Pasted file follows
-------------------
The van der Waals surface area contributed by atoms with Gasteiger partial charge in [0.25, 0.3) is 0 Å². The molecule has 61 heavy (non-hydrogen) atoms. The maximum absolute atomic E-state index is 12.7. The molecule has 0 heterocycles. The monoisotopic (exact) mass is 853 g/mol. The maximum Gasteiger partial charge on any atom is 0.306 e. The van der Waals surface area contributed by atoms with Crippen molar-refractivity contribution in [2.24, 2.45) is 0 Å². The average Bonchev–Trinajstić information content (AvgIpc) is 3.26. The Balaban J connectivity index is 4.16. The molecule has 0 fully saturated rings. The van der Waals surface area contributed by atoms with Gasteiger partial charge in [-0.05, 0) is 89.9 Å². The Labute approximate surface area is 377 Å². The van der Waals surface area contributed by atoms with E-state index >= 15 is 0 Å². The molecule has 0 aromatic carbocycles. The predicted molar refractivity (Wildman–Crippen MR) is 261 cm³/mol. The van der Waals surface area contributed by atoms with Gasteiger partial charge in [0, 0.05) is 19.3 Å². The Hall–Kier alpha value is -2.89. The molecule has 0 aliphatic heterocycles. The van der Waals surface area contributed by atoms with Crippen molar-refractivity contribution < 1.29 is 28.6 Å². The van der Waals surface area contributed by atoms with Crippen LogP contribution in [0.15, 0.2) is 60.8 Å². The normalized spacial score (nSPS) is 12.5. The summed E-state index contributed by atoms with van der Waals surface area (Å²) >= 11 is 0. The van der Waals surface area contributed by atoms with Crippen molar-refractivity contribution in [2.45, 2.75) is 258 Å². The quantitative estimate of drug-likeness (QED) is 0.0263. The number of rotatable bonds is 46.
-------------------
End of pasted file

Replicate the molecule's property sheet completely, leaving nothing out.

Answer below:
The van der Waals surface area contributed by atoms with Gasteiger partial charge in [0.25, 0.3) is 0 Å². The molecule has 61 heavy (non-hydrogen) atoms. The maximum absolute atomic E-state index is 12.7. The molecule has 0 heterocycles. The monoisotopic (exact) mass is 853 g/mol. The maximum Gasteiger partial charge on any atom is 0.306 e. The van der Waals surface area contributed by atoms with Crippen molar-refractivity contribution in [2.24, 2.45) is 0 Å². The average Bonchev–Trinajstić information content (AvgIpc) is 3.26. The Balaban J connectivity index is 4.16. The molecule has 0 fully saturated rings. The van der Waals surface area contributed by atoms with Gasteiger partial charge in [-0.05, 0) is 89.9 Å². The Labute approximate surface area is 377 Å². The van der Waals surface area contributed by atoms with E-state index >= 15 is 0 Å². The molecule has 0 aromatic carbocycles. The predicted molar refractivity (Wildman–Crippen MR) is 261 cm³/mol. The van der Waals surface area contributed by atoms with Gasteiger partial charge in [0, 0.05) is 19.3 Å². The Hall–Kier alpha value is -2.89. The molecule has 0 aliphatic heterocycles. The van der Waals surface area contributed by atoms with Crippen molar-refractivity contribution < 1.29 is 28.6 Å². The van der Waals surface area contributed by atoms with Crippen LogP contribution in [0.15, 0.2) is 60.8 Å². The normalized spacial score (nSPS) is 12.5. The summed E-state index contributed by atoms with van der Waals surface area (Å²) >= 11 is 0. The van der Waals surface area contributed by atoms with Crippen molar-refractivity contribution in [2.45, 2.75) is 258 Å². The quantitative estimate of drug-likeness (QED) is 0.0263. The number of rotatable bonds is 46.